1996 WHITE PAPER ON LEISURE:
People Take Recreation More Seriously
JULY 1, 1996
Leisure Tops Work for First Time
People who consider leisure more important than work now outnumber those who make work the focus of their lives, according to the 1996 white paper on leisure. This is the first time that the white paper found leisure regarded more important than work. Recently published by the Leisure Development Center, the white paper reported that 34.5%, or 1.8 points higher than the previous year, of respondents in a survey the center conducted said they either considered leisure as being what makes life worthwhile or spent as much time as possible on leisure.
This was slightly higher than the 34.1% (4.6 points lower than last year) who said that work was either the driving force in their lives or more important than leisure.
The white paper was the twentieth published by the Leisure Development Center, which first issued the document in 1977. A total of 4,000 males and females aged 15 years and over were interviewed at the end of last year for the latest survey. Responses were gained from 3,294. Until around 1992, higher income levels and shorter working hours were causing the leisure-oriented group to swell almost annually. This group began to shrink in 1992, however, following the collapse of the "bubble economy". The growth trend returned in the most recent survey after a four-year lapse.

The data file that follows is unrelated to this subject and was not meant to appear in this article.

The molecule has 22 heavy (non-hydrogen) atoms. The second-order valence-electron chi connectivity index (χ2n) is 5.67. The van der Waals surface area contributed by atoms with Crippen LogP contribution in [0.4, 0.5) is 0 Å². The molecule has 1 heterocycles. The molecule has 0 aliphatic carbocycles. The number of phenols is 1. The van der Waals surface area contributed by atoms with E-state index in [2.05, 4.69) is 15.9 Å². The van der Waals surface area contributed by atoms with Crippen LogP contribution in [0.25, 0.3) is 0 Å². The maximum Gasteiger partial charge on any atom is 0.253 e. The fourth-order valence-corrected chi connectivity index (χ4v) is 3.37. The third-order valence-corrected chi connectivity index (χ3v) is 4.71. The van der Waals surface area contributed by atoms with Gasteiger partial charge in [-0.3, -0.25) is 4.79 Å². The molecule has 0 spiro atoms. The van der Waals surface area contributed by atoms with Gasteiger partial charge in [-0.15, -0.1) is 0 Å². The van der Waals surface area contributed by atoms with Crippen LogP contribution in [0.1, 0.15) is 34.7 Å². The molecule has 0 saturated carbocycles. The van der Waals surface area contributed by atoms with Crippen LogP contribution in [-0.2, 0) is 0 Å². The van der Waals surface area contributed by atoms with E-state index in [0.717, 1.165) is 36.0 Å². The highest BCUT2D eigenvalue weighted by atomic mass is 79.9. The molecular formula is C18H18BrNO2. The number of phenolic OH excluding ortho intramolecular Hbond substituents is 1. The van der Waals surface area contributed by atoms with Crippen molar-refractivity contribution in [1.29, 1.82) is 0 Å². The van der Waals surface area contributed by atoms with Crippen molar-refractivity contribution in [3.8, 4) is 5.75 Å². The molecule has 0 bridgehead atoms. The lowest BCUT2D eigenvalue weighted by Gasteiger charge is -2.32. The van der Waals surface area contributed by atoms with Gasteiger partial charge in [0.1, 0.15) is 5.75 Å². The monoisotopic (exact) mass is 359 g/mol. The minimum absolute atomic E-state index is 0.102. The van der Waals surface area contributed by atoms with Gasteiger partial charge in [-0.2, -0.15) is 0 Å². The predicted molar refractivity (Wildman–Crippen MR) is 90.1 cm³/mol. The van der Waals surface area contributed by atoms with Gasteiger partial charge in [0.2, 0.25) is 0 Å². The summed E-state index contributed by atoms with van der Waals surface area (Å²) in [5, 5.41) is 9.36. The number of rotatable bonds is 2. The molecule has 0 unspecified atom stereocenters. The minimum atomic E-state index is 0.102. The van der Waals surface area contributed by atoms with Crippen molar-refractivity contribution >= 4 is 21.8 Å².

Attitudes to leisure varied according to age and gender. Leisure was most highly valued by males aged 15 to 19, of whom 58.1% rated work over leisure. Next came females aged 20 to 29, at 51.9%. The higher the age, the lower was the emphasis on leisure. Work-oriented males in their fifties, accordingly, reached 59.0%, indicating a complete reversal in attitudes to work and leisure between the younger and older generations.
As to the number of people who actually took part in leisure activities, the most popular recreation was "eating out," enjoyed by an equivalent of 68 million people (extrapolated from the survey results).
Next came "domestic travel" and "going on a drive," each with 60.1 million participants. These figures show that casual activities ranked highest.
The number of participants dropped from the previous year in most categories, perhaps due to the slow recovery. Exceptions were video games, going to the beach, watching movies, and going on picnics.
Thus although more people are inclined to place leisure first, they have not been very adventurous, generally limiting themselves to brief breaks from their daily routines.
The gap between the shares of those who wish to pursue a leisure activity and those who actually do so indicates areas for potential growth. "Overseas travel" rated top in this respect, regardless of age and gender. Next came "domestic travel" and "autocamping". In fourth place, up from eighth last year, was "communicating through computer networks," spurred by the personal computer boom.